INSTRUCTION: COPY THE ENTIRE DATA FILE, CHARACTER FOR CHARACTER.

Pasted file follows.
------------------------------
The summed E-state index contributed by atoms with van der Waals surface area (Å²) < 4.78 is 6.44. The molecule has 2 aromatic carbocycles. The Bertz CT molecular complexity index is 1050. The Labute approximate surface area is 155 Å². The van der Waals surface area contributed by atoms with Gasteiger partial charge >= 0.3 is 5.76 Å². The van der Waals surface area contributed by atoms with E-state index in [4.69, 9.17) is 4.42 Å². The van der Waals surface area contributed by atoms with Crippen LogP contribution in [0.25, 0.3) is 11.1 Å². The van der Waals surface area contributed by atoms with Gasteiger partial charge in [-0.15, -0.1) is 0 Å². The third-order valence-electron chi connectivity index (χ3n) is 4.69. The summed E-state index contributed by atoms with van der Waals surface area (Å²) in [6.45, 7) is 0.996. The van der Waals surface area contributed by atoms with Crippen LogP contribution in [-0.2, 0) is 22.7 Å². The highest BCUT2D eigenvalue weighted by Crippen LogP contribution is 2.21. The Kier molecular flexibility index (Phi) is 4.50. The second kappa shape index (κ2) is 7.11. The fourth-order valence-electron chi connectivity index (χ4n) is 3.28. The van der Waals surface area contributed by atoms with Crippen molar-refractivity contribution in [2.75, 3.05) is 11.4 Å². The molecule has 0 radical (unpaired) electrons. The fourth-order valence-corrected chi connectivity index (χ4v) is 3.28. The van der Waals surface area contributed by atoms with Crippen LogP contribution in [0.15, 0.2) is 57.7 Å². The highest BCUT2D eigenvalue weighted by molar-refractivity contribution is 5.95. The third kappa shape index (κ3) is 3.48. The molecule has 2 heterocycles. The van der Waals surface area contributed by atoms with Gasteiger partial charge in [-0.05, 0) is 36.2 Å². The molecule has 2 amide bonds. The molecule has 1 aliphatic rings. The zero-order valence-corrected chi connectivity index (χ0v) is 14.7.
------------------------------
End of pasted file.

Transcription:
The summed E-state index contributed by atoms with van der Waals surface area (Å²) < 4.78 is 6.44. The molecule has 2 aromatic carbocycles. The Bertz CT molecular complexity index is 1050. The Labute approximate surface area is 155 Å². The van der Waals surface area contributed by atoms with Gasteiger partial charge >= 0.3 is 5.76 Å². The van der Waals surface area contributed by atoms with E-state index in [4.69, 9.17) is 4.42 Å². The van der Waals surface area contributed by atoms with Crippen LogP contribution in [0.25, 0.3) is 11.1 Å². The van der Waals surface area contributed by atoms with Gasteiger partial charge in [-0.15, -0.1) is 0 Å². The third-order valence-electron chi connectivity index (χ3n) is 4.69. The summed E-state index contributed by atoms with van der Waals surface area (Å²) in [6.45, 7) is 0.996. The van der Waals surface area contributed by atoms with Crippen LogP contribution in [-0.2, 0) is 22.7 Å². The highest BCUT2D eigenvalue weighted by Crippen LogP contribution is 2.21. The Kier molecular flexibility index (Phi) is 4.50. The second kappa shape index (κ2) is 7.11. The fourth-order valence-electron chi connectivity index (χ4n) is 3.28. The van der Waals surface area contributed by atoms with Crippen molar-refractivity contribution in [2.75, 3.05) is 11.4 Å². The molecule has 0 radical (unpaired) electrons. The fourth-order valence-corrected chi connectivity index (χ4v) is 3.28. The van der Waals surface area contributed by atoms with Crippen LogP contribution in [0.15, 0.2) is 57.7 Å². The highest BCUT2D eigenvalue weighted by molar-refractivity contribution is 5.95. The third kappa shape index (κ3) is 3.48. The molecule has 2 heterocycles. The van der Waals surface area contributed by atoms with Gasteiger partial charge in [-0.05, 0) is 36.2 Å². The molecule has 2 amide bonds. The molecule has 1 aliphatic rings. The zero-order valence-corrected chi connectivity index (χ0v) is 14.7.